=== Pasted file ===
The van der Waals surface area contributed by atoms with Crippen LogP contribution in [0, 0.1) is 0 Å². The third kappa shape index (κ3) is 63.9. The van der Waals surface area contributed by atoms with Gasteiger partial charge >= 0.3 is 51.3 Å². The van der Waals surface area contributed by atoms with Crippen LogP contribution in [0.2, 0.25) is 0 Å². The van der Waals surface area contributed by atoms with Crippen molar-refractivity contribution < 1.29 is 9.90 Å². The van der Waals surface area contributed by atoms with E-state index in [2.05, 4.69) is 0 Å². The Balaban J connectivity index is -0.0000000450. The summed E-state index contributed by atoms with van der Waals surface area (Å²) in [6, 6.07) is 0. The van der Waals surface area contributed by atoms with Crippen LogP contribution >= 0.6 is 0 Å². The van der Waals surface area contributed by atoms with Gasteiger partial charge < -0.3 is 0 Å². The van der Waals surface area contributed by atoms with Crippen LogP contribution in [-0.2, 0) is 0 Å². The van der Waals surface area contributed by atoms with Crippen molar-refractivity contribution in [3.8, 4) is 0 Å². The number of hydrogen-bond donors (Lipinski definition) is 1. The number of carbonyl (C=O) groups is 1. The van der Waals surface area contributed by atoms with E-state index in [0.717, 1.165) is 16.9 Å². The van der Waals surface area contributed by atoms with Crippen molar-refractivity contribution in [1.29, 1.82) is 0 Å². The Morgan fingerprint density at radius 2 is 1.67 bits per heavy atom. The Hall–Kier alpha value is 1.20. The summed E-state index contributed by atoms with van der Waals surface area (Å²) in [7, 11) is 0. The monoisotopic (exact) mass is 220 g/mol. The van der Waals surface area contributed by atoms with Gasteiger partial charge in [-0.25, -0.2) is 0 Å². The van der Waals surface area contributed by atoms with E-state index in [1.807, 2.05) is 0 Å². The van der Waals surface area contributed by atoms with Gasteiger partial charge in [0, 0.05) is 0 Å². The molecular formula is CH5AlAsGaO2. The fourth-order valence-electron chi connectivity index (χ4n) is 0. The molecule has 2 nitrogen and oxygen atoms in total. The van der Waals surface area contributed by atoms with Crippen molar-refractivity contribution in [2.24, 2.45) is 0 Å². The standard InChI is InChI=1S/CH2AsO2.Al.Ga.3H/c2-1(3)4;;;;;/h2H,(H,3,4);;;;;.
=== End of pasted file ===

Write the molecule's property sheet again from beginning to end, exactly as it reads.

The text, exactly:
The van der Waals surface area contributed by atoms with Crippen LogP contribution in [0, 0.1) is 0 Å². The third kappa shape index (κ3) is 63.9. The van der Waals surface area contributed by atoms with Gasteiger partial charge >= 0.3 is 51.3 Å². The van der Waals surface area contributed by atoms with Crippen LogP contribution in [0.2, 0.25) is 0 Å². The van der Waals surface area contributed by atoms with Crippen molar-refractivity contribution < 1.29 is 9.90 Å². The van der Waals surface area contributed by atoms with E-state index in [2.05, 4.69) is 0 Å². The Balaban J connectivity index is -0.0000000450. The summed E-state index contributed by atoms with van der Waals surface area (Å²) in [6, 6.07) is 0. The van der Waals surface area contributed by atoms with Crippen LogP contribution >= 0.6 is 0 Å². The van der Waals surface area contributed by atoms with Gasteiger partial charge < -0.3 is 0 Å². The van der Waals surface area contributed by atoms with Crippen LogP contribution in [-0.2, 0) is 0 Å². The van der Waals surface area contributed by atoms with Crippen molar-refractivity contribution in [3.8, 4) is 0 Å². The number of hydrogen-bond donors (Lipinski definition) is 1. The number of carbonyl (C=O) groups is 1. The van der Waals surface area contributed by atoms with E-state index in [0.717, 1.165) is 16.9 Å². The van der Waals surface area contributed by atoms with Crippen molar-refractivity contribution in [1.29, 1.82) is 0 Å². The Morgan fingerprint density at radius 2 is 1.67 bits per heavy atom. The Hall–Kier alpha value is 1.20. The summed E-state index contributed by atoms with van der Waals surface area (Å²) in [7, 11) is 0. The monoisotopic (exact) mass is 220 g/mol. The van der Waals surface area contributed by atoms with Gasteiger partial charge in [-0.25, -0.2) is 0 Å². The van der Waals surface area contributed by atoms with E-state index in [1.807, 2.05) is 0 Å². The van der Waals surface area contributed by atoms with Gasteiger partial charge in [0, 0.05) is 0 Å². The molecular formula is CH5AlAsGaO2. The fourth-order valence-electron chi connectivity index (χ4n) is 0. The molecule has 2 nitrogen and oxygen atoms in total. The van der Waals surface area contributed by atoms with Crippen molar-refractivity contribution in [2.24, 2.45) is 0 Å². The standard InChI is InChI=1S/CH2AsO2.Al.Ga.3H/c2-1(3)4;;;;;/h2H,(H,3,4);;;;;.